so my name is Dave Hudson, and I'm a book writer and lyricist in musical theater, which is how we met. But also a few years ago, I got really interested in the history of spirits and cocktails and really started sort of digging in there. And learning more. And it's funny, because as I tell people, you know, I was a guy who really didn't even like beer until I was in my mid 20s. I sort of like a wine cooler guy didn't even really get into spirits and stuff till I was in my 40s. I'm now in my 50s. So, you know, I'm kind of new to the game. But I really dove in and learned a lot about cocktails as well. And I'll just sort of dive in and talk about, like, why we're here. So during 2020, our favorite year, all of us, were here. We were all we were talking on Zoom calls with friends and like, you know, we had sort of March which was in you know, like you're numb. And when we got to like by summer, all of us were like, Hey, are you kind of drinking more than you were before? And we're all like, yeah, and and so there was sort of this universal thing, like kind of like everyone I talked to is like, yeah, those first three months were not good. There was nothing else to do. You were sort of like just sitting around and sipping at night. And then about my summer it was like when we were able to go out. Everyone's like, okay, maybe it's time to not drink that much anymore. But it was just sort of this theme. And then my wife, Gigi, the fall of 2020. All of a sudden she woke up she was I just had this idea. And she was what if we call this the Year of Magical drinking. As opposed to you know Joan Didion's book, The Year of Magical Thinking. And I was like, yep, there it is. And so she and I dove in, and started writing a cocktail book. And it was a fun sort of like, kind of hobby book really, that we put together. Very simple, very, you know, kind of like 101 stuff. But the fun thing is that book specifically, we did cocktails with themes. So like the first the January one was there was actually there is a cocktail out there called the Chinese whisperer. So the January cocktail in that first book was the Chinese whisperer because, you know, everyone's like, hey, there's something on in China. Is that real? Is that something to be worried about? And so then we had that and then there was like, bury your head in the Shandy, which is Sandy's a drink and it was like, you know, let's pretend it's not going to happen. And then just fun ones like, September's drink was Um, after that we lost, Justice Ginsburg. And it was the Ruth Bader Ginsburg in honor of her. So anyway, that's a long rambling introduction. But that's, that's how we got we decided to write down what we're going to do. And then this year actually released another book, you know, tying in with a little more sophisticated, more info and stuff.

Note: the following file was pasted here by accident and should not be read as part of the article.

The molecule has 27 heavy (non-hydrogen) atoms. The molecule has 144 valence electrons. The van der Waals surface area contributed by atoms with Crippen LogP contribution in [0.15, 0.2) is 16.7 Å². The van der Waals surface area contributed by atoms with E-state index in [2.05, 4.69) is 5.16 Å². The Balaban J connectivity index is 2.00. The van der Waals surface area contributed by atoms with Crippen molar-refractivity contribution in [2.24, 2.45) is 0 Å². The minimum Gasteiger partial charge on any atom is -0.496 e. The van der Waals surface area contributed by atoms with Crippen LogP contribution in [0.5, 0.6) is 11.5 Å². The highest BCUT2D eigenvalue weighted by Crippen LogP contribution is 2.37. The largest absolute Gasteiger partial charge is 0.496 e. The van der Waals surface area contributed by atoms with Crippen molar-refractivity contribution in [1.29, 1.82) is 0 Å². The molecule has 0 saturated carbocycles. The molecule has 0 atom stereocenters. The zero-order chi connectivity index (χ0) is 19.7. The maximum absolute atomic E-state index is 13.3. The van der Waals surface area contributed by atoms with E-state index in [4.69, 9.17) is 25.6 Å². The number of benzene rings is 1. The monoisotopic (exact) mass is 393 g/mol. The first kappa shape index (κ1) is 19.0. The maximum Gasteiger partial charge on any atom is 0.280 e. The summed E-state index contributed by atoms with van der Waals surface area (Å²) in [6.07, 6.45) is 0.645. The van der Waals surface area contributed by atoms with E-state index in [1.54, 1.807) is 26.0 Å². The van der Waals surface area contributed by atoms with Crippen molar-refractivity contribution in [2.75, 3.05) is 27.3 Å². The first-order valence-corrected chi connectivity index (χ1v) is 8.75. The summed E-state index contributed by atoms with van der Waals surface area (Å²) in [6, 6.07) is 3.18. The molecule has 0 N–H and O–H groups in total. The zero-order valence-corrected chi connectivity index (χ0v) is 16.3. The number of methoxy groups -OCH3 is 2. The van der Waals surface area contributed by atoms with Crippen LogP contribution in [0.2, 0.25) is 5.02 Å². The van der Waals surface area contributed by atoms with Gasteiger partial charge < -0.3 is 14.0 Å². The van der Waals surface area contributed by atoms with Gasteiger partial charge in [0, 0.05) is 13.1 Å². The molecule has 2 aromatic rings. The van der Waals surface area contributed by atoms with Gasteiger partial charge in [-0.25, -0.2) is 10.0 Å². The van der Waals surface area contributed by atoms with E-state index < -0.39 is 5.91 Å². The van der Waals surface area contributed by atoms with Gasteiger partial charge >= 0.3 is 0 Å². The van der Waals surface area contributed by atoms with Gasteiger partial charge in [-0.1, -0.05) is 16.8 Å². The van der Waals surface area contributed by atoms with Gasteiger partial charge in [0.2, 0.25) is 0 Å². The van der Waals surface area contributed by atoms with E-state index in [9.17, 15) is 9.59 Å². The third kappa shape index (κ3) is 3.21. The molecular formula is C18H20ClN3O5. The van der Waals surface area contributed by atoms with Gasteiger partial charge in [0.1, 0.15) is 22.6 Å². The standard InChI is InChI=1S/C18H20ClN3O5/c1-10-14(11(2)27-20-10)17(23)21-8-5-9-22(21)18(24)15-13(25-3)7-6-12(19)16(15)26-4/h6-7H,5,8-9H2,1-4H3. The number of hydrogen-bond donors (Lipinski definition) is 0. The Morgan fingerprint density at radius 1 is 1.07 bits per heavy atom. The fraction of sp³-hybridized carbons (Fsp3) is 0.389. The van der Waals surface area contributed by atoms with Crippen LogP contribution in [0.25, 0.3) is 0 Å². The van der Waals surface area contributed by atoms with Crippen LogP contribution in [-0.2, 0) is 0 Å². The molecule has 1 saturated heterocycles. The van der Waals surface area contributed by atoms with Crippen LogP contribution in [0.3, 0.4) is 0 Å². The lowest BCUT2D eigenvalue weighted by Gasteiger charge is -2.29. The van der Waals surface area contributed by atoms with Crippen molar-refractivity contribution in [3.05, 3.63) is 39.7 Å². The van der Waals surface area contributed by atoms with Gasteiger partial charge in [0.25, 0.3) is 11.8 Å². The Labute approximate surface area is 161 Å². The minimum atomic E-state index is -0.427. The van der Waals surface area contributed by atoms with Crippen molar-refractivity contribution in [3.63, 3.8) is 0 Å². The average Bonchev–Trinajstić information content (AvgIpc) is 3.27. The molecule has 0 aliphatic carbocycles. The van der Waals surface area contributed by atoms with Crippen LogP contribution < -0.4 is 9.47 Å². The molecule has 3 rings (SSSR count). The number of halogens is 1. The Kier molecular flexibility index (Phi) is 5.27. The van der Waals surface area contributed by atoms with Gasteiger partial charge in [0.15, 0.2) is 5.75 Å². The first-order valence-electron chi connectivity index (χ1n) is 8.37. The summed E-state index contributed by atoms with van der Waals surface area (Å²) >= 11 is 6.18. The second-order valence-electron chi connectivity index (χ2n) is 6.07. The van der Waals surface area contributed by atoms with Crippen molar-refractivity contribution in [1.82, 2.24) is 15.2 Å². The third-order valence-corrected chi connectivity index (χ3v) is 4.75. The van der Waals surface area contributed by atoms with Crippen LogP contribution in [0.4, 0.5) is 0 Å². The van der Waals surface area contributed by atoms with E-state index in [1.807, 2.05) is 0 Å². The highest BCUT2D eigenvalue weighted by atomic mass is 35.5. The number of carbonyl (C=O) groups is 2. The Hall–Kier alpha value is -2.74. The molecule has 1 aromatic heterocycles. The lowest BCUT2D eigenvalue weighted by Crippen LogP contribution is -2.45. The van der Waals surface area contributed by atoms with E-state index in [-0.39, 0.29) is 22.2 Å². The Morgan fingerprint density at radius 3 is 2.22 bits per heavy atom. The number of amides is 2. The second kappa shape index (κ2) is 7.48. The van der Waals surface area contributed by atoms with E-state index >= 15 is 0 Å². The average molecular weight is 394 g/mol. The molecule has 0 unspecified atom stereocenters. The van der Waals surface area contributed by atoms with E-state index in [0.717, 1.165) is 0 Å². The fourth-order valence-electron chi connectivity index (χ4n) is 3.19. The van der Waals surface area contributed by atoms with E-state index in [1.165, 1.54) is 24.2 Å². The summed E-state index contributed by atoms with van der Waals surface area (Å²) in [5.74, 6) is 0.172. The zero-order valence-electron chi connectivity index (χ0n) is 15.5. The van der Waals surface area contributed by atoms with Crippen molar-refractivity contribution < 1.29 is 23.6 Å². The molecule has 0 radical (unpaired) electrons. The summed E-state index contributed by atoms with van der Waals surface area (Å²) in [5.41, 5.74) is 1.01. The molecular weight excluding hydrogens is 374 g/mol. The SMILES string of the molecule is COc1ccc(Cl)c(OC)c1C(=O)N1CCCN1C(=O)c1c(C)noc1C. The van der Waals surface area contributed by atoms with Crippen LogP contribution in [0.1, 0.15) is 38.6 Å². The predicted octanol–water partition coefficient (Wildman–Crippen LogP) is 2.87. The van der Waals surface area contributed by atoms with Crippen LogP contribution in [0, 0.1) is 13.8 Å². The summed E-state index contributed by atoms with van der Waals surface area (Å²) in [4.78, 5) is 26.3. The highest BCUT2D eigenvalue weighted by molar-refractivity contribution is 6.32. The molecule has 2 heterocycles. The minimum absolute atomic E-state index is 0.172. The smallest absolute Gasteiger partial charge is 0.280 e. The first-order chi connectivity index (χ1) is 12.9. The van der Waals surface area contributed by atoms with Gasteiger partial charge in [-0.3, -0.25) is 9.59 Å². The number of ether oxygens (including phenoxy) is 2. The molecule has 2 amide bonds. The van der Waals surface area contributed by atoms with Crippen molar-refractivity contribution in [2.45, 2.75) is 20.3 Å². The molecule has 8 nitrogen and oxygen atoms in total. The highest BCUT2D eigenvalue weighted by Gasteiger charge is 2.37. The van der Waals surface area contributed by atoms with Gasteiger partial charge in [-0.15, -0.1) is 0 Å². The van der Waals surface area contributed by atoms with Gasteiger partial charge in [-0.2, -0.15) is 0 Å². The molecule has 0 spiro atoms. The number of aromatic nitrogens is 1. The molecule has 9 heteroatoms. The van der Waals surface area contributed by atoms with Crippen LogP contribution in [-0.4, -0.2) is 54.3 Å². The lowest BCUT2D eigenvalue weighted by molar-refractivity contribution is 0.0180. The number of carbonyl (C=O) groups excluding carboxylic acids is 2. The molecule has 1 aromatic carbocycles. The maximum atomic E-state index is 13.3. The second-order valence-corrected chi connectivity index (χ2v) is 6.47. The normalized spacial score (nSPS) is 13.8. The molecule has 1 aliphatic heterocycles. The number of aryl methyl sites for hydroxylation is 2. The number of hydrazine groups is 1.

Hilary Adams:

So the first books named is the Year of Magical drinking.

Dave Hudson:

Yep, It's the Year of Magical drinking. And then the next one is a Year of Magical drinking round two or another round.

Hilary Adams:

And you have a third book that you're working on right now?

Dave Hudson:

Yeah, yeah, I'm working on one. And it's kind of a reflection of the second book, but the big thing that that there's a lot of kind of info on just the different spirits and stuff in in history of spirits and things in the second book. And I've had quite a few people say, you know, Mike, I'm gonna give this to my kid. And I also mentioned this, I do them, and they really like it. It's how to build your bar cart. And so the idea is like, how do you build a home bar, and with cocktail recipes, but also how to not break the bank? Like a lot of people I think they look at, you know, building a bar, and they're like, why don't have the money, you know, like, it's you just go walk to the liquor store, if you want to make all these cocktails. So the idea behind that book, and I'm not sure the title yet, but it'd be, it'd be behind this, like, how do you over the course of the year, build up your bar, so you can sort of have a complete set of ingredients that you can make lots of cocktails?

Hilary Adams:

Okay, so let's talk cocktails and stories. So, I in full disclosure, I don't you know, I don't drink alcohol. So the fourth thing here is don't talk to somebody who doesn't have any experience with this at all. So tell me about like cocktails and stories. And I am thinking about, you know, regular recipe, like recipes that I know like, right? It's like a story, is that,

Dave Hudson: